This is not a story about fast jets, elaborate cockpits or major life and death mid-air drama… it is the true story of a humble student pilot trying so hard to overcome a mid-air incident that he took leave of his common sense.
I was a proud student pilot undergoing my third and final solo cross-country prior to completing my Private Pilot training. The weather was perfect—calm, cloudless and mild—and the flight had been uneventful. I was total concentration personified in the cockpit of the Piper PA-38 Tomahawk and focused on nailing this final leg down to the predicted minute. The final leg was into a small international airport and the first reporting point on arrival was at 3000 ft some 15 miles out.
As I approached the reporting point, nervousness set in because ATC were professionals with the power over life and death, demi-gods that presided from a glass-sided tower high above us mere mortals. They were not to be feared but they were to be absolutely respected, especially when every conversation with them was listened to by everyone on frequency, which was everyone in the very community I was trying to join.
To sooth my nerves, I jotted down the main points on my kneepad and briefly rehearsed my lines. Prepared, I reached for the button on the top of the yoke, pushed down and called approach control, gave my callsign, altitude and position. As I released my thumb, the spring-loaded push-to-talk button released itself out of the yoke and flew up and over my shoulder, bounced off the canopy and into the bowels of the baggage compartment. I turned to see where it had gone (surely not far; a PA-38 is not that big!) and there it lay hard up, against the rear bulkhead as far away as it is possible to go, right beside the little silver spring that had energized it for the flight.
I’ve never been one to panic. I’d trained as a paramedic and as a rescue technician and I’d become adept at working out solutions to every problem I had ever encountered in the field. Aviation might be new to me but I could crack this nut for sure! I started a slow orbit and considered my options. Clearly, I needed to get that button and spring back again and reinsert them back into the yoke.
I reached back as far as I could and stretched out as much as possible… no joy. Not one to be discouraged, I undid my lap and shoulder belts, slid the seat back and tried again… still well short of success. As I leveraged myself off the seat, I had to release my grip on the yoke but the nose pitched up with the weight shift, the aircraft slowed, and the stall warning squeaked. “Idiot!” I said to myself, now starting to stress because ATC kept calling me in response to my initial transmission and because my scheduled precision arrival time was now falling apart.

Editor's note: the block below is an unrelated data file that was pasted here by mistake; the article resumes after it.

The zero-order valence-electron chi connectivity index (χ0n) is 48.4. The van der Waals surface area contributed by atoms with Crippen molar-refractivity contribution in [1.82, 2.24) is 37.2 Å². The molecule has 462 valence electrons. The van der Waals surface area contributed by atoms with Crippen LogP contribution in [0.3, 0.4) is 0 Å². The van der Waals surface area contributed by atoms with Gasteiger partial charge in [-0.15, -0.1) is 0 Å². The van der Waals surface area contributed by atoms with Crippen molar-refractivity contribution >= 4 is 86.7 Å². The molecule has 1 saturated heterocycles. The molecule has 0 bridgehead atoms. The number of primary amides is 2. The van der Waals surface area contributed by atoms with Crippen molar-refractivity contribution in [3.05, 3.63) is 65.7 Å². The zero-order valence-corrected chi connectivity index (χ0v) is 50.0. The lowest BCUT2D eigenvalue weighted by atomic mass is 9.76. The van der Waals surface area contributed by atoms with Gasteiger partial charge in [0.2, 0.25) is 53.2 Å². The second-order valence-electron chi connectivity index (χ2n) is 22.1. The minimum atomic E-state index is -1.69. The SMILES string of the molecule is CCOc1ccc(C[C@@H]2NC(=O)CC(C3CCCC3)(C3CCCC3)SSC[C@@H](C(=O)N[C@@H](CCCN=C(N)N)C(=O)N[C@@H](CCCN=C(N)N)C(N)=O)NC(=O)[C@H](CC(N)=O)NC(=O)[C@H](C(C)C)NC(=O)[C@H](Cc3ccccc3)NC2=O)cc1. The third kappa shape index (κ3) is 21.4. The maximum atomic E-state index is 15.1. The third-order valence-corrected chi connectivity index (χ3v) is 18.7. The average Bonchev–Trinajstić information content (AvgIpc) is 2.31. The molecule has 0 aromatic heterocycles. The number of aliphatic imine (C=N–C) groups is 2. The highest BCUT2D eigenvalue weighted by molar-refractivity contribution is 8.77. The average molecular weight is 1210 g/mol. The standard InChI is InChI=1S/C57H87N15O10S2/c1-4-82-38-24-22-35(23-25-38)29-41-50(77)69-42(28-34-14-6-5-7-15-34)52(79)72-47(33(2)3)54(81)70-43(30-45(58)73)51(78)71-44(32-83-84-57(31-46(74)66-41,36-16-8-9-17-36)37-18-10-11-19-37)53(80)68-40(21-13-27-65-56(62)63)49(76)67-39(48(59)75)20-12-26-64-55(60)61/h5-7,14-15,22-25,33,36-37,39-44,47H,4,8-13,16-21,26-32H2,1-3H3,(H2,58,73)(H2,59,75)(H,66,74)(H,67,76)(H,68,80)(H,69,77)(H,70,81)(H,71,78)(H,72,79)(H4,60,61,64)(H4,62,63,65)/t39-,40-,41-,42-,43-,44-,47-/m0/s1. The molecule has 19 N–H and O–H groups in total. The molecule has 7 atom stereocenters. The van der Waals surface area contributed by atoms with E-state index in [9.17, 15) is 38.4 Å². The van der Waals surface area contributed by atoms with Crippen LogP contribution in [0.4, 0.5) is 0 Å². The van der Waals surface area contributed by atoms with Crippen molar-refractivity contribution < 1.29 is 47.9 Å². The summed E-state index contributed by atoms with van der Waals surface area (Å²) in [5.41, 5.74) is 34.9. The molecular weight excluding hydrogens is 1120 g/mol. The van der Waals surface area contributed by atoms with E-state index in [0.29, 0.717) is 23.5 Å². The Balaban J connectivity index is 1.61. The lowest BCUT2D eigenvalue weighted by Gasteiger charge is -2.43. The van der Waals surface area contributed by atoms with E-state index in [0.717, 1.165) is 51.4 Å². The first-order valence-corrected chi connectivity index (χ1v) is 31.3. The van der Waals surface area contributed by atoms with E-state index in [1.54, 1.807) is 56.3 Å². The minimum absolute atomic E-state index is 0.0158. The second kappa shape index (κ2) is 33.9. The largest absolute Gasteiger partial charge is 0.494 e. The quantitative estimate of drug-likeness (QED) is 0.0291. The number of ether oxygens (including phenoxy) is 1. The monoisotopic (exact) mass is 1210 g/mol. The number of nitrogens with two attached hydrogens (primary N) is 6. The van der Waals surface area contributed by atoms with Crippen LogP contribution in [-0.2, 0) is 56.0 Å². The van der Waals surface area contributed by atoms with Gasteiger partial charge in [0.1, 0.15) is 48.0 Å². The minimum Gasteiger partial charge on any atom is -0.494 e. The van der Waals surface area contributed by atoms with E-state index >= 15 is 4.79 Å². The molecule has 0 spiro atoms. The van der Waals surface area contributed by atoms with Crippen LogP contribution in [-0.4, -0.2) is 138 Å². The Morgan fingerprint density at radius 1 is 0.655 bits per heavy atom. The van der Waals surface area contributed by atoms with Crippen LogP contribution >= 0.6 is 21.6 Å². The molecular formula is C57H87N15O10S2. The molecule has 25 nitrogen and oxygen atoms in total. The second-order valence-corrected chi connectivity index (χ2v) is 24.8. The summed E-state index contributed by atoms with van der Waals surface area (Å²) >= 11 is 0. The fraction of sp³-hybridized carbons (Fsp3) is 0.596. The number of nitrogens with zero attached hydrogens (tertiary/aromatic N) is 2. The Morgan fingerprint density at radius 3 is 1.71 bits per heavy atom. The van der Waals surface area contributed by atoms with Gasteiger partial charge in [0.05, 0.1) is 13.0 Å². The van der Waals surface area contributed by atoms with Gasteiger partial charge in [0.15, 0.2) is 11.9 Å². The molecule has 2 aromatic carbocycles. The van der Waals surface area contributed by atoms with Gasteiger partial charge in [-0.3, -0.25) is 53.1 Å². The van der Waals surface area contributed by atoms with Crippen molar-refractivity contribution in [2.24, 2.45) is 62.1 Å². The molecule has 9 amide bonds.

Not to be outdone, I came up with a plan that would have made MacGyver proud! Clearly, I needed to get the yoke held in position while I went back for the button, so I scanned my surroundings for tools I might utilize. I thought about it briefly and then implemented my ingenious solution: I looped my shoulder strap over the yoke which, when adjusted, prevented the yoke from going forward. I then took the bungee cord securing the first-aid kit and affixed it from the underside of the panel around the yoke and back again to provide back-pressure against the shoulder strap. Pure genius! I climbed halfway over my seat, assessed that everything was in relative balance, rescued the button (and the spring) and successfully reinstalled it. Problem solved! Bungee released and seatbelts on, I called ATC—careful not to lift my thumb off the button.
The rest of the flight was uneventful. Sure, I arrived later than planned but I was so enamored with my genius that it felt inconsequential. My instructor came out to meet me and I pointed out the broken button that would need to be replaced before the next flight. “Oh, no problem,” he said, “we’ll get it fixed straight away, but of course the other one is just fine.” There on the other yoke, just 20 inches away, was a perfectly serviceable PTT button.
Since then I’ve gone on to have a safe and successful life in recreational aviation, flying friends, teaching ultralight flying, and owning a few humble aircraft. That early lesson has never left me and in other in-flight instances (a rough running engine that led to a forced landing, an encounter with severe turbulence, getting caught out in VFR minimums) I’ve found that serious situations are usually covered by the checklists drilled into us during training. For everything else, you need to remain calm and flexible and consider all the options.
Editor’s Note: This article is from our series called “I Can’t Believe I Did That,” where pilots ‘fess up about mistakes they’ve made but lived to tell about. If you have a story to tell, email us at: firstname.lastname@example.org.